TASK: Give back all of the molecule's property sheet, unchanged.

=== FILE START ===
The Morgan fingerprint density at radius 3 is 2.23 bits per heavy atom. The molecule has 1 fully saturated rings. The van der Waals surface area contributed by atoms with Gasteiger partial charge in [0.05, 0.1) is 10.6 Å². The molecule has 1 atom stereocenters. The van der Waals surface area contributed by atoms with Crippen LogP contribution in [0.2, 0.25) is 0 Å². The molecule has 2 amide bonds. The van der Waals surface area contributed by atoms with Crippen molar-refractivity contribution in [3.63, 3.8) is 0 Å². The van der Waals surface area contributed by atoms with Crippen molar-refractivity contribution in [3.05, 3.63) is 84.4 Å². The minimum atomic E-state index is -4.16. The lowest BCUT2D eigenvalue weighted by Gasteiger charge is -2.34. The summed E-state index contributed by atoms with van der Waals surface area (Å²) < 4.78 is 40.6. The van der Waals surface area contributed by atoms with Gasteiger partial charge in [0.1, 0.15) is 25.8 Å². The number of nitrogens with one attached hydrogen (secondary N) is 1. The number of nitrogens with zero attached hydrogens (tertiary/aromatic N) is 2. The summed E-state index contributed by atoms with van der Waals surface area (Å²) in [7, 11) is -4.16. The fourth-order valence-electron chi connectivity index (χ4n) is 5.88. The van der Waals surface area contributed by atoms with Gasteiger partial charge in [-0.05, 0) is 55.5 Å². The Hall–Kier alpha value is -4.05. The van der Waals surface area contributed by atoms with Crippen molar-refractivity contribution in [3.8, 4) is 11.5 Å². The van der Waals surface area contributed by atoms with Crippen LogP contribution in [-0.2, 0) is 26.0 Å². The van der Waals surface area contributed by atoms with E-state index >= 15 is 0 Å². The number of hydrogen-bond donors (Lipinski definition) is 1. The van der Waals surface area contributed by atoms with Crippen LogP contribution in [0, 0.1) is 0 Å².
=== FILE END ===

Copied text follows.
The Morgan fingerprint density at radius 3 is 2.23 bits per heavy atom. The molecule has 1 fully saturated rings. The van der Waals surface area contributed by atoms with Gasteiger partial charge in [0.05, 0.1) is 10.6 Å². The molecule has 1 atom stereocenters. The van der Waals surface area contributed by atoms with Crippen LogP contribution in [0.2, 0.25) is 0 Å². The molecule has 2 amide bonds. The van der Waals surface area contributed by atoms with Crippen molar-refractivity contribution in [3.63, 3.8) is 0 Å². The van der Waals surface area contributed by atoms with Crippen molar-refractivity contribution in [3.05, 3.63) is 84.4 Å². The minimum atomic E-state index is -4.16. The lowest BCUT2D eigenvalue weighted by Gasteiger charge is -2.34. The summed E-state index contributed by atoms with van der Waals surface area (Å²) < 4.78 is 40.6. The van der Waals surface area contributed by atoms with Gasteiger partial charge in [0.1, 0.15) is 25.8 Å². The number of nitrogens with one attached hydrogen (secondary N) is 1. The number of nitrogens with zero attached hydrogens (tertiary/aromatic N) is 2. The summed E-state index contributed by atoms with van der Waals surface area (Å²) in [7, 11) is -4.16. The fourth-order valence-electron chi connectivity index (χ4n) is 5.88. The van der Waals surface area contributed by atoms with Gasteiger partial charge in [-0.05, 0) is 55.5 Å². The Hall–Kier alpha value is -4.05. The van der Waals surface area contributed by atoms with Crippen molar-refractivity contribution in [3.8, 4) is 11.5 Å². The van der Waals surface area contributed by atoms with Crippen LogP contribution in [-0.2, 0) is 26.0 Å². The van der Waals surface area contributed by atoms with E-state index >= 15 is 0 Å². The number of hydrogen-bond donors (Lipinski definition) is 1. The van der Waals surface area contributed by atoms with Crippen LogP contribution in [0, 0.1) is 0 Å².